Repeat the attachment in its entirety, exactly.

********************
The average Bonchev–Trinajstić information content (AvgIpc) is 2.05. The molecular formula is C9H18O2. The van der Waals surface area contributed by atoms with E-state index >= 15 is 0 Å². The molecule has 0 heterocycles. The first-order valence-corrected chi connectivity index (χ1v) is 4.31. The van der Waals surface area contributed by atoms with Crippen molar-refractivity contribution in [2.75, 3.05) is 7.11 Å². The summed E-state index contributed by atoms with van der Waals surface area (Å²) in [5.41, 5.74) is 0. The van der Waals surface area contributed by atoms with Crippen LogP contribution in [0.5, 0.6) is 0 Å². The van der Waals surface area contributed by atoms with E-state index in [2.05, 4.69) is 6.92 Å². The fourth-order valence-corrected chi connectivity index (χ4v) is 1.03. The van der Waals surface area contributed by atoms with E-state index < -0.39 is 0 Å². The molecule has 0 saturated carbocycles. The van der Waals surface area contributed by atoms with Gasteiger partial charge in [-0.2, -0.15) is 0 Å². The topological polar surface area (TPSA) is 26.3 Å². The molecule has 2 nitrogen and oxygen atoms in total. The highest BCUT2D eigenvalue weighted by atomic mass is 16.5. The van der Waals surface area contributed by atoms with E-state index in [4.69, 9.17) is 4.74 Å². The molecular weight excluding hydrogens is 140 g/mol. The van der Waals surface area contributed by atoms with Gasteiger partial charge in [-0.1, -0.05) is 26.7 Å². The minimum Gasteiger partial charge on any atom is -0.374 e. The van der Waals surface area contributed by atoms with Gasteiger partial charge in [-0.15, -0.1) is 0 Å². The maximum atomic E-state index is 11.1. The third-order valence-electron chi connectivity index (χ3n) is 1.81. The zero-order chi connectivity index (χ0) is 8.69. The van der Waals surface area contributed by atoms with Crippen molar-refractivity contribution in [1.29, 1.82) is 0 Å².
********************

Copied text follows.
The average Bonchev–Trinajstić information content (AvgIpc) is 2.05. The molecular formula is C9H18O2. The van der Waals surface area contributed by atoms with E-state index >= 15 is 0 Å². The molecule has 0 heterocycles. The first-order valence-corrected chi connectivity index (χ1v) is 4.31. The van der Waals surface area contributed by atoms with Crippen molar-refractivity contribution in [2.75, 3.05) is 7.11 Å². The summed E-state index contributed by atoms with van der Waals surface area (Å²) in [5.41, 5.74) is 0. The van der Waals surface area contributed by atoms with Crippen LogP contribution in [0.5, 0.6) is 0 Å². The van der Waals surface area contributed by atoms with E-state index in [2.05, 4.69) is 6.92 Å². The fourth-order valence-corrected chi connectivity index (χ4v) is 1.03. The van der Waals surface area contributed by atoms with E-state index < -0.39 is 0 Å². The molecule has 0 saturated carbocycles. The van der Waals surface area contributed by atoms with Gasteiger partial charge in [-0.2, -0.15) is 0 Å². The topological polar surface area (TPSA) is 26.3 Å². The molecule has 2 nitrogen and oxygen atoms in total. The highest BCUT2D eigenvalue weighted by atomic mass is 16.5. The van der Waals surface area contributed by atoms with E-state index in [4.69, 9.17) is 4.74 Å². The molecular weight excluding hydrogens is 140 g/mol. The van der Waals surface area contributed by atoms with Gasteiger partial charge in [-0.1, -0.05) is 26.7 Å². The minimum Gasteiger partial charge on any atom is -0.374 e. The van der Waals surface area contributed by atoms with Gasteiger partial charge in [-0.15, -0.1) is 0 Å². The maximum atomic E-state index is 11.1. The third-order valence-electron chi connectivity index (χ3n) is 1.81. The zero-order chi connectivity index (χ0) is 8.69. The van der Waals surface area contributed by atoms with Crippen molar-refractivity contribution in [1.29, 1.82) is 0 Å².